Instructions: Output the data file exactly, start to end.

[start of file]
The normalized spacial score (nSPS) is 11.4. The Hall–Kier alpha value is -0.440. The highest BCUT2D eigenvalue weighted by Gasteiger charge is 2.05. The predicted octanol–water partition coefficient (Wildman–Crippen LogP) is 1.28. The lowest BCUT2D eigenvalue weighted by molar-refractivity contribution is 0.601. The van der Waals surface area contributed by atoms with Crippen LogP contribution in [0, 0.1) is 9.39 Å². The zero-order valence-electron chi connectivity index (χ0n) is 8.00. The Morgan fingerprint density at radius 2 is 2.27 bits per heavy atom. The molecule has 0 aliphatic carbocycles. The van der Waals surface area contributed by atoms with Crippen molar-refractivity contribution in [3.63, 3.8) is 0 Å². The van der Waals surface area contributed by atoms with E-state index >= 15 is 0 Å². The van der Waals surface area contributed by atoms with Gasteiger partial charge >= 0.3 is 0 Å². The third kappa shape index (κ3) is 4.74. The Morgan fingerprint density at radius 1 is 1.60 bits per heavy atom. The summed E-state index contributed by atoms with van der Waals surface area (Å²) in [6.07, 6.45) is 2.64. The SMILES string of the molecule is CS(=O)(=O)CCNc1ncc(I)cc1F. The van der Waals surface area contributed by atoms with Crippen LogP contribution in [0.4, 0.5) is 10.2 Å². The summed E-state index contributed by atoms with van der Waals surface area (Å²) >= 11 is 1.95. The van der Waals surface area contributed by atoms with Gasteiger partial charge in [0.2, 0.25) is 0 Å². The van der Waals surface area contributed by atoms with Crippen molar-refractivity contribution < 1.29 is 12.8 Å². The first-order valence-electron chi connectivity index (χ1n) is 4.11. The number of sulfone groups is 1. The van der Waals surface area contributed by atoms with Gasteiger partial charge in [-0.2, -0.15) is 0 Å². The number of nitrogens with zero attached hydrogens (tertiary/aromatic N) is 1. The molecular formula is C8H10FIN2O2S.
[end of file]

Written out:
The normalized spacial score (nSPS) is 11.4. The Hall–Kier alpha value is -0.440. The highest BCUT2D eigenvalue weighted by Gasteiger charge is 2.05. The predicted octanol–water partition coefficient (Wildman–Crippen LogP) is 1.28. The lowest BCUT2D eigenvalue weighted by molar-refractivity contribution is 0.601. The van der Waals surface area contributed by atoms with Crippen LogP contribution in [0, 0.1) is 9.39 Å². The zero-order valence-electron chi connectivity index (χ0n) is 8.00. The Morgan fingerprint density at radius 2 is 2.27 bits per heavy atom. The molecule has 0 aliphatic carbocycles. The van der Waals surface area contributed by atoms with Crippen molar-refractivity contribution in [3.63, 3.8) is 0 Å². The van der Waals surface area contributed by atoms with E-state index >= 15 is 0 Å². The van der Waals surface area contributed by atoms with Gasteiger partial charge >= 0.3 is 0 Å². The third kappa shape index (κ3) is 4.74. The Morgan fingerprint density at radius 1 is 1.60 bits per heavy atom. The summed E-state index contributed by atoms with van der Waals surface area (Å²) in [6.07, 6.45) is 2.64. The SMILES string of the molecule is CS(=O)(=O)CCNc1ncc(I)cc1F. The van der Waals surface area contributed by atoms with Crippen LogP contribution in [0.4, 0.5) is 10.2 Å². The summed E-state index contributed by atoms with van der Waals surface area (Å²) >= 11 is 1.95. The van der Waals surface area contributed by atoms with Gasteiger partial charge in [0.2, 0.25) is 0 Å². The van der Waals surface area contributed by atoms with Crippen molar-refractivity contribution < 1.29 is 12.8 Å². The first-order valence-electron chi connectivity index (χ1n) is 4.11. The number of sulfone groups is 1. The van der Waals surface area contributed by atoms with Gasteiger partial charge in [-0.2, -0.15) is 0 Å². The number of nitrogens with zero attached hydrogens (tertiary/aromatic N) is 1. The molecular formula is C8H10FIN2O2S.